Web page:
It seems that Google’s monopoly in the search engine domain is soon to be challenged by a new smart internet search engine, codenamed as “Wolfram Alpha”, developed by a British physicist Stephen Wolfram.
The new search engine, which Wolfram says will be available in a couple of months, would attempt to handle some of the shortcomings of contemporary internet search by comprehending searchers' questions and explicitly replying to them.
Wolfram quoted that though the existing search engines are good at organizing the knowledge that has been created on the web, as users can extract texts and phrases from the billions of web pages, but they’re unable to work out new things.
Along the same line, he wrote in his blog post, “But we can’t compute from that. And in effect, we can only answer questions that have been literally asked before. We can look things up, but we can’t figure anything new out”.
According to Wolfram, his search site understands the users’ queries, and presents the most suitable answers calculated using its extensive scientific and mathematical search engines.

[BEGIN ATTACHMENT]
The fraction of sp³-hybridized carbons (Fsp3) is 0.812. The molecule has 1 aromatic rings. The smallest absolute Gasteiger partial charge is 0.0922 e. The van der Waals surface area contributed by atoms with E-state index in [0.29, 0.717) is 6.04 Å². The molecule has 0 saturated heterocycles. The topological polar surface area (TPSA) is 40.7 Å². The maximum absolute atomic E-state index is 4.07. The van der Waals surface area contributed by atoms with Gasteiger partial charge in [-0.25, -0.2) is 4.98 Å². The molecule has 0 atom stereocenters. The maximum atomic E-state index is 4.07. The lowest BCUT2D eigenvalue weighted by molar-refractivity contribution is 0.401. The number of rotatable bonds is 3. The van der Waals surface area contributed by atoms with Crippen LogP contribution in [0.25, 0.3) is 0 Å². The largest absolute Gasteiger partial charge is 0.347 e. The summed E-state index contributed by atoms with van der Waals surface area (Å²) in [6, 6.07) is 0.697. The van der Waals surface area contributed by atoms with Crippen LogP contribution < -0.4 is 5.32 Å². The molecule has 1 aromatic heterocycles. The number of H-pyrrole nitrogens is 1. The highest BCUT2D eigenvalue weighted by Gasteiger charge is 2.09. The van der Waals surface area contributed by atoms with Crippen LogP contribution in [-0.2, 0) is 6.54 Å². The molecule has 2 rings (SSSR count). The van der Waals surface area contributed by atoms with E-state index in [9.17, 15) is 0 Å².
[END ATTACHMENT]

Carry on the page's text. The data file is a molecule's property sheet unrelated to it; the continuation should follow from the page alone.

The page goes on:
Furthermore, he further went on to say that Wolfram Alpha is “like plugging into a vast electronic brain”, and it offers impressive and precise answers to users’ questions, without only looking up into any database for the purpose.
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It will be interesting to see what happens next. Wolfram Alpha's description of its secretive search engine is cryptic and blurry enough to make some dubious about its claims. Needless to say that others such as Powerset or Cuil have tried to claim Google's throne before without any success.
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